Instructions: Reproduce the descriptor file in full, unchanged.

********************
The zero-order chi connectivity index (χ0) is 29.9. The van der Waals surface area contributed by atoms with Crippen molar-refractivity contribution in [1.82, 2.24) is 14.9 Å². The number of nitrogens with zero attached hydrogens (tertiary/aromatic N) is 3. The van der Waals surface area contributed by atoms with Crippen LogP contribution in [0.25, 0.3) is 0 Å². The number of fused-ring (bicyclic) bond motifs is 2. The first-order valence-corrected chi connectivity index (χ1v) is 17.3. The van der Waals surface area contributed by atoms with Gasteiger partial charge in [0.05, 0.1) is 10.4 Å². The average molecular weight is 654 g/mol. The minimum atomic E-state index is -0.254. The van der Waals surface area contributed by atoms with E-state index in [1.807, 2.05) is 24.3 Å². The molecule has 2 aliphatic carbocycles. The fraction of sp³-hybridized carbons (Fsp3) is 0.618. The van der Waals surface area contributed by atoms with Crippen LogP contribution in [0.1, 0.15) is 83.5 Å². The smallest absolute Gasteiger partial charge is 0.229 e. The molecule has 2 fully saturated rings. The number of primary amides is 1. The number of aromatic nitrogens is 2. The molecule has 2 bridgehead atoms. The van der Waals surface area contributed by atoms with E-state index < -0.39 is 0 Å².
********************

The zero-order chi connectivity index (χ0) is 29.9. The van der Waals surface area contributed by atoms with Crippen molar-refractivity contribution in [1.82, 2.24) is 14.9 Å². The number of nitrogens with zero attached hydrogens (tertiary/aromatic N) is 3. The van der Waals surface area contributed by atoms with Crippen LogP contribution in [0.25, 0.3) is 0 Å². The number of fused-ring (bicyclic) bond motifs is 2. The first-order valence-corrected chi connectivity index (χ1v) is 17.3. The van der Waals surface area contributed by atoms with Gasteiger partial charge in [0.05, 0.1) is 10.4 Å². The average molecular weight is 654 g/mol. The minimum atomic E-state index is -0.254. The van der Waals surface area contributed by atoms with E-state index in [1.807, 2.05) is 24.3 Å². The molecule has 2 aliphatic carbocycles. The fraction of sp³-hybridized carbons (Fsp3) is 0.618. The van der Waals surface area contributed by atoms with Crippen LogP contribution in [0.1, 0.15) is 83.5 Å². The smallest absolute Gasteiger partial charge is 0.229 e. The molecule has 2 fully saturated rings. The number of primary amides is 1. The number of aromatic nitrogens is 2. The molecule has 2 bridgehead atoms. The van der Waals surface area contributed by atoms with E-state index < -0.39 is 0 Å².